A Guide to Student Loan Debt Relief Options

Posted in Personal Bankruptcy

guide-to-student-loan-debt-reliefSince it takes the average student 10 years to repay their student loan debts in full, and many graduates are finding it difficult to obtain long term, sustainable positions in their chosen career path, it is not surprising that many find that after years of struggling they are no longer able to keep up with their student loan payments. In our Guide to Student Loan Debt Relief, we outline what you need to know about:

  • how and when to negotiate new payment arrangements;
  • how you can take advantage of government repayment assistance programs to change the term of your loan or apply for repayment assistance;
  • How the Bankruptcy & Insolvency Act can eliminate student loan debt, including how the 7 year rule works.

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Student Loan Debt Relief Options

1. Voluntary Renegotiation. If you are experiencing a temporary reduction in income and but can afford to repay your loans in full, you can contact your student loan lender to negotiate new payment terms. This may mean extending the loan permanently or for just a short period of time.

2. Government Repayment Assistance. Most student loans in Canada are now government guaranteed. This means that the bank will not experience any financial loss in the event of default so they may not have any incentive to renegotiate payment terms with you. If you are struggling to keep up with your student loan payments in Ontario, you can apply for Student Loan Repayment Assistance. The options under this program allow you to request:

  • Term Revision - either temporary or permanent, for a maximum of 14.5 years
  • Repayment Assistance - this program is more difficult to qualify for as you must meet certain income and financial needs criteria. You may, however, be eligible to have payments limited to a maximum of 20% of your income. During the first 10 years the government will subsidize interest costs on the student debt. After 10 years, if you still qualify, they may subsidize some of the principal payments as well.

3.  Debt Forgiveness under the Bankruptcy & Insolvency Act.  Bankruptcy law states that if you have been 'out of school' for more than 7 years (often called the 7-year rule) your student loans can be automatically included in a bankruptcy or consumer proposal. Both alternatives should still be explored even if your student loans do not meet the 7 year rule as there are alternatives if you have not only student loans, but other significant debts as well.

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8 thoughts on “A Guide to Student Loan Debt Relief Options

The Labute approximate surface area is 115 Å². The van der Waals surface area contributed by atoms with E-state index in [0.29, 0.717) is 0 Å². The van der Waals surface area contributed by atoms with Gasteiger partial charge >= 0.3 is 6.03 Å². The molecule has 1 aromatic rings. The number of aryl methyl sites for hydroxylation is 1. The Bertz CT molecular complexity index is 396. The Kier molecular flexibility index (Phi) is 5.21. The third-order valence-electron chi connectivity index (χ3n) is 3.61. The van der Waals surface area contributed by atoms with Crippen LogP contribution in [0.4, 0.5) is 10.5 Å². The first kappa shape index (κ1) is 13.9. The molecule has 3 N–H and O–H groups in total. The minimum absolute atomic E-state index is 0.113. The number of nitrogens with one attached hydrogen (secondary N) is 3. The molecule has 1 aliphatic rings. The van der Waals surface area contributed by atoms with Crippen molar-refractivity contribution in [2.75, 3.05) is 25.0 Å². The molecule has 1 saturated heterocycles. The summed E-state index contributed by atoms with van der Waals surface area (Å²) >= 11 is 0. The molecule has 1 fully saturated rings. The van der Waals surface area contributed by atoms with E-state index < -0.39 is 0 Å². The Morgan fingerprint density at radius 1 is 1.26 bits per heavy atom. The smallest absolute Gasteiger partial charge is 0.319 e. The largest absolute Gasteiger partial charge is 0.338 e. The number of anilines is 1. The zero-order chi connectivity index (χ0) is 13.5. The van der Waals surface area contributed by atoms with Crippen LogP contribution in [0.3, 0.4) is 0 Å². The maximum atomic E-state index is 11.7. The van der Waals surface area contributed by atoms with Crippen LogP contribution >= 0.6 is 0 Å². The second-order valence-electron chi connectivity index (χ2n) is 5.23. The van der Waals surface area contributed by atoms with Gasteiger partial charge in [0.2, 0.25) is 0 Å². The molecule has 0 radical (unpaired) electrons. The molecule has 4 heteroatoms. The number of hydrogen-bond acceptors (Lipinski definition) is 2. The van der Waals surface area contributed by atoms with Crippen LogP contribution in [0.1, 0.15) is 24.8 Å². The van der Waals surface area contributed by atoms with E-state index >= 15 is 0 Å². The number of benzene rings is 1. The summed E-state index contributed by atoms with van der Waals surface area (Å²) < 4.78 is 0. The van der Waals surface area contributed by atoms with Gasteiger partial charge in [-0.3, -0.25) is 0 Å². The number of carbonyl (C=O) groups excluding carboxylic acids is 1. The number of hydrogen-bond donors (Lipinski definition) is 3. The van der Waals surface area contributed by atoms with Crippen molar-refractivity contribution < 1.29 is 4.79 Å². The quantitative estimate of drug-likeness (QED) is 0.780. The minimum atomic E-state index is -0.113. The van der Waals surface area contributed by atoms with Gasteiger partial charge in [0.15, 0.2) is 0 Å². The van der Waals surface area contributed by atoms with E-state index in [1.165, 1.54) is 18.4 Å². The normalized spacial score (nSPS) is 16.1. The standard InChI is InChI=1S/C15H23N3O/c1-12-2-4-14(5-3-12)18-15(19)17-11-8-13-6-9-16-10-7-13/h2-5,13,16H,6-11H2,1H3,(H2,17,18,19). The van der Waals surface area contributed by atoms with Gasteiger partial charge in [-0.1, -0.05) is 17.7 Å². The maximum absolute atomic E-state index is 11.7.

1. J. Douglas Hoyes, CA, Trustee

    Hi Jason. Student loans are only automatically discharged in a bankruptcy or a consumer proposal if you have ceased to be a student for seven years. So, if you graduated six years ago, your student loan would not be automatically discharged.

    However, I would suggest you contact us now, for two reasons. First, we may be able to help with other debts. Second, if it is necessary to wait for another year, we can give you some advice on what to do over the next year so that you are in the best position to file when the time is right.

  2. nancy

    I graduated 2007 and I went through consumer proposal started 2012 .do you think I can be discharged from it ..I don’t understand. .also I’m on disability right now after a car accident. .

  3. J. Douglas Hoyes, CA, Trustee

    Hi Nancy. In order for a student loan to be automatically discharged your consumer proposal or bankruptcy must start more than 7 years after you graduated. In your case it appears that your consumer proposal started 5 years after you graduated, so your student loans would not be automatically discharged. However, it is still possible to deal with your student loans if the student loan lender specifically voted to discharge your student loans, or if you go to court under the hardship rules. I would suggest you contact your trustee for a more detailed explanation, since they have the full details on your file and are in the best position to answer these questions (which presumably they discussed with you when you originally filed).

  4. veronica

    So I had received my student loan in 2006 had to withdrawal from school and am up to my ears in debt. Are you able to help me? If do how much does it cost?

    1. J. Douglas Hoyes, CA, Trustee

      Yes, we are available to help you. If you have “ceased to be a student” for more than seven years your student loan can be automatically discharged in a bankruptcy or consumer proposal. If you withdrew from school in 2006 that is easily more than seven years.

      The cost of bankruptcy depends on many factors. You can read more about it here: http://www.hoyes.com/personal-bankruptcy/cost-of-bankruptcy-fees/ I suggest you contact your local Hoyes Michalos office and one of our professionals can review your options in more detail, and help you decide on the best course of action.


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